For proof that this fear probably is irrational in the case of the brown recluse, we turn to an article published in the Journal of Medical Entomology in 2002, in which Vetter and a colleague show that recluses aren't all that reclusive in their native Midwest:

  • The researchers personally collected 40 in a Missouri barn in 75 minutes, adding that, "we would have collected more, but we ran out of vials."
  • An 8th grade teacher in Oklahoma sent his students out to collect insects. In about seven minutes, they had collected 60 brown recluses from around a flag pole outside the school, picking them up with their fingers. Not one bite.
  • And finally, a woman in Lenexa, Kansas collected 2,055 brown recluse spiders in six months in her 1850s-built home. Her family of four has been living there for eight years, and not one bite.
"If you want to protect yourself and your family," advises Vetter, "clean up standing water in your backyard where disease-carrying mosquitoes can breed. There's REAL danger there."

Dr. Deborah Smith, a professor at the University of Kansas, agrees. "They are ubiquitous in our area", she notes, "and yet confirmed bites are rare. Contrary to people's fears, they are just not aggressive and don't bite that often." Like Vetter, she agrees that the most "confirmed diagnoses" come from states that don't even have them. (And I have to add that virtually all the emails I've gotten about brown recluse bites—some with really unpleasant photos attached—come from outside their region.)

But if fear them you must, Dr. Smith says to clean up your clutter, don't use bed skirts that reach all the way to the floor, don't throw your clothes on the floor, and if you do, shake them out before putting them on. Oh, and leave cobweb spiders alone. She says that these highly beneficial arachnids are fierce predators of the brown recluse.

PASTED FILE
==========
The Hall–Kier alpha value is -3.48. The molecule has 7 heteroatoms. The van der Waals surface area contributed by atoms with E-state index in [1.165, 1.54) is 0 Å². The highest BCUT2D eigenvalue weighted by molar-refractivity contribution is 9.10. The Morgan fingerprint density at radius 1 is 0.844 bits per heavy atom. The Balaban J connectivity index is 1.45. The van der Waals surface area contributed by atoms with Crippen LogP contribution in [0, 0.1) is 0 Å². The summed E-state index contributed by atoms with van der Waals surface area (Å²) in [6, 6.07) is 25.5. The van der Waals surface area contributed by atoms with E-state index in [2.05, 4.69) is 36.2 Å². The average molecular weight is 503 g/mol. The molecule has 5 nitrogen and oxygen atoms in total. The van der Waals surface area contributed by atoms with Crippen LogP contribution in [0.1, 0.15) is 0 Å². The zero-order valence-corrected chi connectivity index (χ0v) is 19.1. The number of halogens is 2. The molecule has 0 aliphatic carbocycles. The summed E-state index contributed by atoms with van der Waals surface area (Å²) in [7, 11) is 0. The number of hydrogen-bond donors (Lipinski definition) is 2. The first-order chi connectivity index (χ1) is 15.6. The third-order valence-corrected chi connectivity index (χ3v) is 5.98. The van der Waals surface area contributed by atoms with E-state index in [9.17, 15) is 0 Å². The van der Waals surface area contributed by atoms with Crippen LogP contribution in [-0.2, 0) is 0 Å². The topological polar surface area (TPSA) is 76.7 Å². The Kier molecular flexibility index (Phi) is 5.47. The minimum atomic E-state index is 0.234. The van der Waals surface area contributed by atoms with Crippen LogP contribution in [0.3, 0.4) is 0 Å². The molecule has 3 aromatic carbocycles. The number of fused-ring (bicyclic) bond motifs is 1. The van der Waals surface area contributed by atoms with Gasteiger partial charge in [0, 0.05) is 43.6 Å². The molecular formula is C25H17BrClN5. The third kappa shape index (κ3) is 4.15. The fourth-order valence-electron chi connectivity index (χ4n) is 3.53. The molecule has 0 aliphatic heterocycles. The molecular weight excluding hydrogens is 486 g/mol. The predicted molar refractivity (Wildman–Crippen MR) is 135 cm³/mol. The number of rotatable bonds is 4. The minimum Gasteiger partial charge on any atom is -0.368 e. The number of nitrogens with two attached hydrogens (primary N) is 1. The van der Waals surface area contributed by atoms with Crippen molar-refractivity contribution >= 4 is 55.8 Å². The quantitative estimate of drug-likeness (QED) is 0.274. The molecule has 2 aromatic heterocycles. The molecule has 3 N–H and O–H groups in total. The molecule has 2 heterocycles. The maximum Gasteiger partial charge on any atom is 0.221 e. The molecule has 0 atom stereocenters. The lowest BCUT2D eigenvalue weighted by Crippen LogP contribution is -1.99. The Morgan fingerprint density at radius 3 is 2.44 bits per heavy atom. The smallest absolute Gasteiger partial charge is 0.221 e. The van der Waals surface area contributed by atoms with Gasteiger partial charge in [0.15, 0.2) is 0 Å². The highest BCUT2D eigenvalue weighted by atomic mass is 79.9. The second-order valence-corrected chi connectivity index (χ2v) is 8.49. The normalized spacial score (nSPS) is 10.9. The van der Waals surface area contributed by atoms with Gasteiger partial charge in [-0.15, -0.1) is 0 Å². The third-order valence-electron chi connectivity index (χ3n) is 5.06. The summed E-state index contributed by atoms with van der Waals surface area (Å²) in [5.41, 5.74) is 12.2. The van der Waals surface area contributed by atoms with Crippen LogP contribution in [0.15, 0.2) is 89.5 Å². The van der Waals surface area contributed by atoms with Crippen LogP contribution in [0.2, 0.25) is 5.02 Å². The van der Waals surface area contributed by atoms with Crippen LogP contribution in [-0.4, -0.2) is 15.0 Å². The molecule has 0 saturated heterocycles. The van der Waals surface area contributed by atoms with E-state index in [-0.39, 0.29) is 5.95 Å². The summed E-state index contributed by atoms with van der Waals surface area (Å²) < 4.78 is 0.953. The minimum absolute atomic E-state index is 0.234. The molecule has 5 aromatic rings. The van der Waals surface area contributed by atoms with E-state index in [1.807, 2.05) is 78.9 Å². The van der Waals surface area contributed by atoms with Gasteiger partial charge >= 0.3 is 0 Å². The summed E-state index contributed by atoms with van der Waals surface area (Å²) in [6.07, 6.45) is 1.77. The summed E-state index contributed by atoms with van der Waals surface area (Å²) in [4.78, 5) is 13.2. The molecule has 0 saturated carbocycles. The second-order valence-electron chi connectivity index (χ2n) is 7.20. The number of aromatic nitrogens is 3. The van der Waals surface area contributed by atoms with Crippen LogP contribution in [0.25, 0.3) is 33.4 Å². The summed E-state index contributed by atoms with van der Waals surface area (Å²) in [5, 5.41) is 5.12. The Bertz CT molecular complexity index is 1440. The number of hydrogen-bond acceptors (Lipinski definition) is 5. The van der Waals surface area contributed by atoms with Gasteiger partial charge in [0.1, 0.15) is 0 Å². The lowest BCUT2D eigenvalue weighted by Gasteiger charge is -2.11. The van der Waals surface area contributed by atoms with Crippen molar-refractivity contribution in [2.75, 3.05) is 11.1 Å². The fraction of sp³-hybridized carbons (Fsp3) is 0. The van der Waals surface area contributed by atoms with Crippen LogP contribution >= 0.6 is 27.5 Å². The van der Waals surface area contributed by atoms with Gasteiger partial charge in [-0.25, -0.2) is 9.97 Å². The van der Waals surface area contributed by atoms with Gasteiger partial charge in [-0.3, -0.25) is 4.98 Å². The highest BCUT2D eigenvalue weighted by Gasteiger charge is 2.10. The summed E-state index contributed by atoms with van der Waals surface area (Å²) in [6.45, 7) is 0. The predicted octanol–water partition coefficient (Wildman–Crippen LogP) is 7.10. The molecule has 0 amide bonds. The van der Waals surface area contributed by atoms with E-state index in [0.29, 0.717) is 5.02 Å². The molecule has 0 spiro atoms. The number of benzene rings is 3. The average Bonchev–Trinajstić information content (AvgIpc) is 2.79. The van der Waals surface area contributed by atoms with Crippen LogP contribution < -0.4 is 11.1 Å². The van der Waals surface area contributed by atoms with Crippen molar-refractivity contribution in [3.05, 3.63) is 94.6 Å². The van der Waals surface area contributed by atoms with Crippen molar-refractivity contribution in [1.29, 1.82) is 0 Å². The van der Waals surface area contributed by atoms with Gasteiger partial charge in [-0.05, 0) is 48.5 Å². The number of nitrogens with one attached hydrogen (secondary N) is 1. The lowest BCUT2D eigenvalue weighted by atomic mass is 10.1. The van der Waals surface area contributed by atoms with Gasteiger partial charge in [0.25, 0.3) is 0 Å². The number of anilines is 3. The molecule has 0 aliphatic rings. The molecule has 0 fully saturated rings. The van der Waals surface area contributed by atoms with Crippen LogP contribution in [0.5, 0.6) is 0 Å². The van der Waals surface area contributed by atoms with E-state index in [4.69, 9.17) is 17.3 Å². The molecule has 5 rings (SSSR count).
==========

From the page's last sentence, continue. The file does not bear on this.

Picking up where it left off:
Q. Is there anything I can use to keep spiders out of our home? We live on a lake so of course we have lots of insects around. We don't mind the spiders so much when they are outside, but indoors it seems like I'm always on cobweb patrol. I have four children and two cats and don't want to use chemicals in my home. I hope you can suggest something besides cleaning; I do that all the time.

    ---Mary Beth; Brown's Lake in Salix, IA
A. Leave that Orkin Army alone, Mary Beth! The bug population is always going to be fierce when you live near water, and if you get rid of those spiders, your true indoor pest population is going to surge. Spiders are beyond beneficial—they're one of the few creatures that kills more prey than they need to eat, and a lot of that prey consists of pest insects. Your spiders are no threat to you, but they're a big threat to really dangerous creatures, like ticks, flies, mosquitoes, fleas, biting midges…

…oh, and the dreaded brown recluse!

For lots more info about the brown recluse and other spiders, including maps of their ranges and numerous medical articles confirming the over-diagnosis of spider bites, visit this gateway website from the University of California.